You’ve done fairly well for radio play so far. A few others doing my ‘State of the Nation’ interviews have talked about Irish radio not featuring enough Irish acts. What’s your take?
We’ve started to do really well on radio as an independent band. There are some great champions out there for Irish music on radio,
you have 8Radio / TXFM / Roddie Cleere / John Loftus / John Barker / Dermot and Dave / Claire Beck / Anton Savage, to name a few playing Irish music
These guys constantly play and plug Irish bands. In the first issue of GoldenPlec’s new magazine, starting on page number 4, Claire Beck gives great advice on how to approach radio with your songs.
Her piece is must for anybody looking to get their music on radio. We strongly recommend picking up a copy.
Let’s talk about the ‘drive’ and the famous huddle… does it work? How do you get yourself up for playing a blinder?
Ha, the famous huddle! Since we started we have approached every show the same way, give 100% no matter what.
We leave everything at the side of the stage when we go on.
I really hate it when you go see a band & they couldn’t care less, its disrespectful not only to the people who’ve paid hard earned cash in but also the band themselves and their people.
As for playing a blinder, you have to believe in what your doing and just go for it. That 30/40/1hr is your time, make the most of it.
What’s the thinking behind putting ‘Music’ in your name?
Well, one day we got mail from a guy in Canada who at the time also went by the name of Vann and had put out a few records in the states as well.
Both he and his lawyer politely asked to make an addition to our name or change it. So that evening when I went home I was digging through my record collection and pulled out a Roxy Music record and thought to myself lets just add “music” onto your name. If its good enough for Brian Ferry and co then its good enough for us.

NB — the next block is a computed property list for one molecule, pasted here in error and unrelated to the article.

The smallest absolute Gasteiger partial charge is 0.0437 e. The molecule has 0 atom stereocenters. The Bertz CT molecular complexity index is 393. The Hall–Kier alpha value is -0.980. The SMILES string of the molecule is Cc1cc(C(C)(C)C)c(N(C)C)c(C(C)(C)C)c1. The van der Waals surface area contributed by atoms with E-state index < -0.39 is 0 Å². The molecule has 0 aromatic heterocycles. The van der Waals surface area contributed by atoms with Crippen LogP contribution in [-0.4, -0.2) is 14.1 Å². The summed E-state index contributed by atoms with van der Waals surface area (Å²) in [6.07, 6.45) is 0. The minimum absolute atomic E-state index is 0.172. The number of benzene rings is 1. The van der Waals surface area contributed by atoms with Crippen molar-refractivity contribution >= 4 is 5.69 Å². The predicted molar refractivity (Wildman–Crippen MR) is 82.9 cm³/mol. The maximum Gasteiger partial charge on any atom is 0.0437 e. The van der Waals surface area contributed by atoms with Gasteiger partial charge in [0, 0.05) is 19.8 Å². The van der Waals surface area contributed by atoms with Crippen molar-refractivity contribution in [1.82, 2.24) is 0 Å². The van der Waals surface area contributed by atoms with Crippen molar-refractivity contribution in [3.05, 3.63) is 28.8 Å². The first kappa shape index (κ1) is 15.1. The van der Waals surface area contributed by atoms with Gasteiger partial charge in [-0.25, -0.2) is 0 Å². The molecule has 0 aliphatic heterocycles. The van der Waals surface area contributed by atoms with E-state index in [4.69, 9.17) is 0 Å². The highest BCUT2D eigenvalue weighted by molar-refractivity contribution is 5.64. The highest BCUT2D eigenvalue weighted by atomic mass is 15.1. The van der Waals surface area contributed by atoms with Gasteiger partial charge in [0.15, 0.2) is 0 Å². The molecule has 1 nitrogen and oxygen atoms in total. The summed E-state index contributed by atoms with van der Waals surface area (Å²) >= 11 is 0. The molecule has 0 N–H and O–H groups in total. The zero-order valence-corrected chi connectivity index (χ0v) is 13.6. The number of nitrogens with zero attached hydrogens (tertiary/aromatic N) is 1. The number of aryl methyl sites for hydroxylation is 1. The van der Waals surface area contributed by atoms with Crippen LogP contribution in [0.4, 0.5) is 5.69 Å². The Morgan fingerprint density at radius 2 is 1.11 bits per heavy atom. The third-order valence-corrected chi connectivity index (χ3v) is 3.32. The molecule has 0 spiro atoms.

What can we expect from the EP? Is an album on the horizon?
It marks the beginning of Vann Music part 2, people can expect a change in direction on this record. Writing it was a rewarding experience on both band and personal levels as we got to work with one of our heroes Steven Hague.
He taught us so much about the recording process and more importantly, the writing process. It was great to have someone guiding you, filling in the black spots. He also challenged us regularly on why we did things certain ways, why some the lyrics where the way they were, articulating ourselves better!
We have started work now on our debut album now, we feel its finally the right time for us to make it. The past few years have been great in terms of finding out what makes us tick as a band. We’re going to give you the whole love!
What else does 2015 hold for VannMusic?
We are going to go on an Irish tour in March and April. We will be going to North America in May and after that it will be knuckle down on our debut album.
State of the Nation is a blog project for 2015 focused on telling the story of the Irish music scene through interviews with some of its major players. Interviews are published weekly, and you can find a full index of all published to date here.